Fig. 3 The partial least squares discriminant analysis (PLS-DA) model in muscle of large yellow croaker fed dietary hydroxyproline supplementation. The components score plot in muscle of large yellow croaker fed a diet with no Hyp supplementation compared with those fed a diet with Hyp supplementation, the ellipses indicate clusters of the treatment groups in the experiment (a). Loading plot that explained the further the metabolites get away from the core, the more the contributions distinguishing two groups (b). () B-D, basal diet; () H-D, Hyp supplementation diet.

Table 5 Variable importance in projection (VIP) scores of muscle metabolites of large yellow croaker fed dietary hydroxyproline supplementation*

B-D, basal diet; H-D, Hyp supplementation diet; IMP, inosine monophosphate.

* It shows the VIP>1 metabolites, which contributed to a distinction between control group and Hyp supplementation group.


In the previous study, Hyp supplementation of 0·6 % in diet increased the muscle texture parameters (hardness, adhesiveness, springiness and chewiness), pH and lipid-holding capacity compared with the control group, which indicated an improvement of flesh quality( 22 ). The present study explores the possible underlying mechanism.

Higher collagen content is closely related to firmer fillet and higher muscle pH in sea bass, Dicentrarchus labrax L.( 28 ). A previous study on large yellow croaker also found that dietary supplementation of Hyp significantly increased collagen content in muscle( 22 ). In the present study, the expression of three collagen genes (col1a1, col5a2 and col6a) observed from the transcriptomics was up-regulated in the H-D group. Five types of collagen (types I, III, IV, V and VI) were found in the muscle of Gadus morhua ( 29 ). Type I collagen is the most abundant and studied collagen, whereas the content of type V collagen is relatively less, but more reported in fish connective tissue related with flesh quality( 30 ). A coordinated significant variation of expression was observed in genes involved in the metabolism of collagen. Four collagen biosynthesis-related genes including pidia1, pcolce2, p4ha1 and lox observed from the transcriptomics was up-regulated in the Hyp supplementation group. The p4ha1 plays a central role in collagen synthesis. It catalyses the formation of 4-Hyp in collagens and other proteins with collagen-like sequences by the hydroxylation of proline residues in peptide linkages( 31 ). The lox is essential to promote cross-linking and plays a critical role in the biogenesis of connective tissue matrices, which catalyse the oxidative deamination of the ε-amino group of lysines and hydroxylysines in collagen and elastin( 32 ). Additionally, the gene of tissue inhibitor of metalloproteinase has the ability to inhibit matrix metalloproteinases (MMP)( 33 ). In the present study, the gene expression of the timp2 observed from the transcriptomics was significantly up-regulated by the supplementation of Hyp in diet. It is hypothesised that the MMP play important roles in the degradation of collagens, thus causing the postmortem softening of fish muscle. For example, MMP-2 is a major proteinase responsible for the degradation of type I and V collagens in common carp (C. carpio), thus resulting in the softening of fish muscle during chilled storage( 34 ). The results of the present study suggest that dietary Hyp regulated collagen turnover in muscle partly through increasing the ability of collagen biosynthesis and suppressing the degradation of collagen in the muscle of large yellow croaker, which is in agreement with the previous study( 22 ). A similar study was observed in rat, where an oral intake of l-hydroxyproline had a stimulatory effect on collagen metabolism and turnover( 35 ).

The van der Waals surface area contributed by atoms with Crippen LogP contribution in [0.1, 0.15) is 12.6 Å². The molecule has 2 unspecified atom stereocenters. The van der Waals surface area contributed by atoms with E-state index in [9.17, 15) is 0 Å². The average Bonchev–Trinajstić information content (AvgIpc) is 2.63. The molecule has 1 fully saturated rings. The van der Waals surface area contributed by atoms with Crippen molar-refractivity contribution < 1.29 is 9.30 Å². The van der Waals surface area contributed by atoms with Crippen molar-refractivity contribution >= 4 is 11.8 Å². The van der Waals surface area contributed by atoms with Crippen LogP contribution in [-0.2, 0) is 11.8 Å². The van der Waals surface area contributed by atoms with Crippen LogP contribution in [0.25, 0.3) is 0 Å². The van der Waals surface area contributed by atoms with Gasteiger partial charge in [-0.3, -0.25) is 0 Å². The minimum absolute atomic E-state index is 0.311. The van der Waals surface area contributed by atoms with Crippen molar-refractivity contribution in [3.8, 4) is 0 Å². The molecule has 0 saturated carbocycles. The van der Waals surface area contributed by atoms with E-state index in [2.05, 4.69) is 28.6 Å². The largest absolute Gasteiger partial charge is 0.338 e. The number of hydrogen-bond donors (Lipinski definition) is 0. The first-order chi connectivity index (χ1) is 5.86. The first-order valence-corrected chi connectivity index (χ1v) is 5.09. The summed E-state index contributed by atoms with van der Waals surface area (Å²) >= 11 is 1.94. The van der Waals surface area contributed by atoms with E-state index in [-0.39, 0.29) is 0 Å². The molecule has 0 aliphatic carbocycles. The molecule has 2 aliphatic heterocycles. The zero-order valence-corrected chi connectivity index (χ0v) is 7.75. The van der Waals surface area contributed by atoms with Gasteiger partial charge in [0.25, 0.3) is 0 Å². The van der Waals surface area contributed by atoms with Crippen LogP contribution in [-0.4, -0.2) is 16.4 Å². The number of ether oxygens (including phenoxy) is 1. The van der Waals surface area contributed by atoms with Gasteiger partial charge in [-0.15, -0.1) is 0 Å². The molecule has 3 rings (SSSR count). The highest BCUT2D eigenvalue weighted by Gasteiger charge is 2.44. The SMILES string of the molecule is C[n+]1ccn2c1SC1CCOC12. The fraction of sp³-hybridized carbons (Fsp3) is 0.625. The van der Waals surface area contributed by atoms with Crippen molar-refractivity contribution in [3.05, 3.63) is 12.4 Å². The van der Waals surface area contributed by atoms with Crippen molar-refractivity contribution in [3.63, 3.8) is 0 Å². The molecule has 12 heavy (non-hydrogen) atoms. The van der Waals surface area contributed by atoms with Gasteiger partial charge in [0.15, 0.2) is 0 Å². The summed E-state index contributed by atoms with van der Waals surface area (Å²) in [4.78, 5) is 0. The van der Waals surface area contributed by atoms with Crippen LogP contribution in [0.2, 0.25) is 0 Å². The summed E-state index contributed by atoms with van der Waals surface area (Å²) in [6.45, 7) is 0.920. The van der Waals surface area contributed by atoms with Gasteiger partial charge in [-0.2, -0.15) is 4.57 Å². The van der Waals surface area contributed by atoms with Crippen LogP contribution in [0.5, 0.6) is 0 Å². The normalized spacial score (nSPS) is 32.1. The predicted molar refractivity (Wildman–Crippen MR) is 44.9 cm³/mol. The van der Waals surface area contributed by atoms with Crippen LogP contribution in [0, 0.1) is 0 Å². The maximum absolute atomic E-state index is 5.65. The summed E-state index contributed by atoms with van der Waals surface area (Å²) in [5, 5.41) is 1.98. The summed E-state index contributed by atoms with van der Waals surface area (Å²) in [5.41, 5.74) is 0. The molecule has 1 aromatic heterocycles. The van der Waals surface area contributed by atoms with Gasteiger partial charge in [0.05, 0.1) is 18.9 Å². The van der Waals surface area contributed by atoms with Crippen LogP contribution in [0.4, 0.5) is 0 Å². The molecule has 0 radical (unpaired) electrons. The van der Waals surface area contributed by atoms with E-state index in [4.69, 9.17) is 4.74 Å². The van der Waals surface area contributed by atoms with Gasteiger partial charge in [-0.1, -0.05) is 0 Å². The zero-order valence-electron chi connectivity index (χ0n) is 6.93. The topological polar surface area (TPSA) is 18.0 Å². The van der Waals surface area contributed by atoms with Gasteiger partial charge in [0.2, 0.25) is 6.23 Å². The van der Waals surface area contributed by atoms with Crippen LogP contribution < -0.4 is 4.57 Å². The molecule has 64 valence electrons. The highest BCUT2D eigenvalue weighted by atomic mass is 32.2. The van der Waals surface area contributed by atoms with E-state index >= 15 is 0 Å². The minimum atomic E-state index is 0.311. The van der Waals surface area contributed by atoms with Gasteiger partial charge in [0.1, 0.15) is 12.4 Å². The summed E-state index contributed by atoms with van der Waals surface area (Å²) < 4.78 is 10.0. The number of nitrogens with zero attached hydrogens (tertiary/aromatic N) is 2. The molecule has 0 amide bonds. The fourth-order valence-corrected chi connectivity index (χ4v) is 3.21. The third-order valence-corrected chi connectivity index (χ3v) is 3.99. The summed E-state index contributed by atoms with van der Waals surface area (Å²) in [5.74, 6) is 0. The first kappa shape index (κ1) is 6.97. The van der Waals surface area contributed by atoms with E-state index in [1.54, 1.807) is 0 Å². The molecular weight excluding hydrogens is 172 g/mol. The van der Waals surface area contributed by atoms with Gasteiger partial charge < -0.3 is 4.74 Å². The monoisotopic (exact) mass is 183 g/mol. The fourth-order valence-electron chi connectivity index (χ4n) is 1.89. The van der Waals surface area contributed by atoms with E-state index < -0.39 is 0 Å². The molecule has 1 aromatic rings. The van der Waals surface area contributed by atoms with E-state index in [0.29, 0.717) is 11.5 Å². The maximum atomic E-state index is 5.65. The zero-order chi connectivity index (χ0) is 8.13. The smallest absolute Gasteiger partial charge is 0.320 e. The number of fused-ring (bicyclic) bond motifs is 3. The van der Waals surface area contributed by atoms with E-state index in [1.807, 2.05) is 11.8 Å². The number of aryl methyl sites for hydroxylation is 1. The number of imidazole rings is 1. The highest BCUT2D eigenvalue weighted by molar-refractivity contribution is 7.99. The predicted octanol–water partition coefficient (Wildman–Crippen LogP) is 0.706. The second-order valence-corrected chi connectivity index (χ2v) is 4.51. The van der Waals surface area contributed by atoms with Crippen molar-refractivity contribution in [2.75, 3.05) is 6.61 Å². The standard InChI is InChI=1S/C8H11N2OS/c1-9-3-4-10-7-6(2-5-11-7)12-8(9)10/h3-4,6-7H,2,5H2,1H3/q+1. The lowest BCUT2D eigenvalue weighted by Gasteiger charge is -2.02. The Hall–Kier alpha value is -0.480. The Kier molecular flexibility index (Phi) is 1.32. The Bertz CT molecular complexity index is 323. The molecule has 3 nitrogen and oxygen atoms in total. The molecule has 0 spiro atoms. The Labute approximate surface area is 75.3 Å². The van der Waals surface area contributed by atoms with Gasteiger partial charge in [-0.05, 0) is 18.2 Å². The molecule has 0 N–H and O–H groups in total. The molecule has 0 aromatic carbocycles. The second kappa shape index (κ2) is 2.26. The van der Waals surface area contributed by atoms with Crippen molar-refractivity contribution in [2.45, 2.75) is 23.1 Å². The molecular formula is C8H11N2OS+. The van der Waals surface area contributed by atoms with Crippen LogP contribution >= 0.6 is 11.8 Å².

Apart from collagen metabolism, dietary Hyp could play a role in taurine-related amino acid metabolism. The intake of certain nutrients can affect gene expression of bhmt in salmonid, such as methionine( 36 ). In the present study, the expression of bhmt observed from the transcriptomics showed up-regulation by dietary Hyp supplementation. The bhmt is a cytosolic enzyme that catalyses the conversion of betaine and homocysteine to dimethylglycine and methionine, respectively( 37 ). Methionine is a precursor for taurine biosynthesis; its degradation leads to the synthesis of taurine( 38 ). This mechanism is consolidated by the increased concentration of taurine observed from the metabolomics. It suggests that Hyp supplementation in fish diet could affect taurine metabolism leading to the increased concentration of taurine. Taurine plays an important role in multiple physiological processes such as the regulation of antioxidation( 39 ) and acting as a pH buffer for regulation of mitochondrial metabolism( 40 ). It was also reported in mammals that taurine was involved in the control of glucose homoeostasis by regulating the expression of genes that are required for glucose-stimulated insulin secretion and that it enhances peripheral insulin sensitivity( 41 ). The present study showed that an increased concentration of glucose-6-phosphate observed from the metabolomics coincided with an up-regulated gene expression of glycolysis-related genes including pfkm, aldoa and gapdh observed from the transcriptomics in the Hyp-supplemented group, which indicated a better utilisation of carbohydrates. It is well known that teleost fish show persistent hyperglycaemia and are generally considered to be glucose intolerant( 42 ). The results suggest a tendency towards better utilisation of glucose when fish are fed dietary Hyp, and provide evidence that the regulation of glucose by Hyp supplementation could be partly due to the increased taurine content. The enhancement of glycolysis involved in the aerobic metabolism correlates with a firm fillet. A previous study observed that fish fed dietary Hyp supplementation had a firmer fillet( 22 ). The present study showed that several gene expression increased observed from the trancriptomics, such as sdh (a citric acid cycle enzyme) and aco. These genes are vital regulators of energy metabolism regarding mitochondrial functions. This agrees with the study of Atlantic salmon that showed a higher mitochondrial metabolism with firmer fillets( 12 , 13 ). In the present study, the increased carbohydrate metabolism together with mitochondrial processes indicated an enhanced cellular aerobic respiration in the Hyp supplementation group, which could be attributed to a good energy utilisation with a firmer fillet.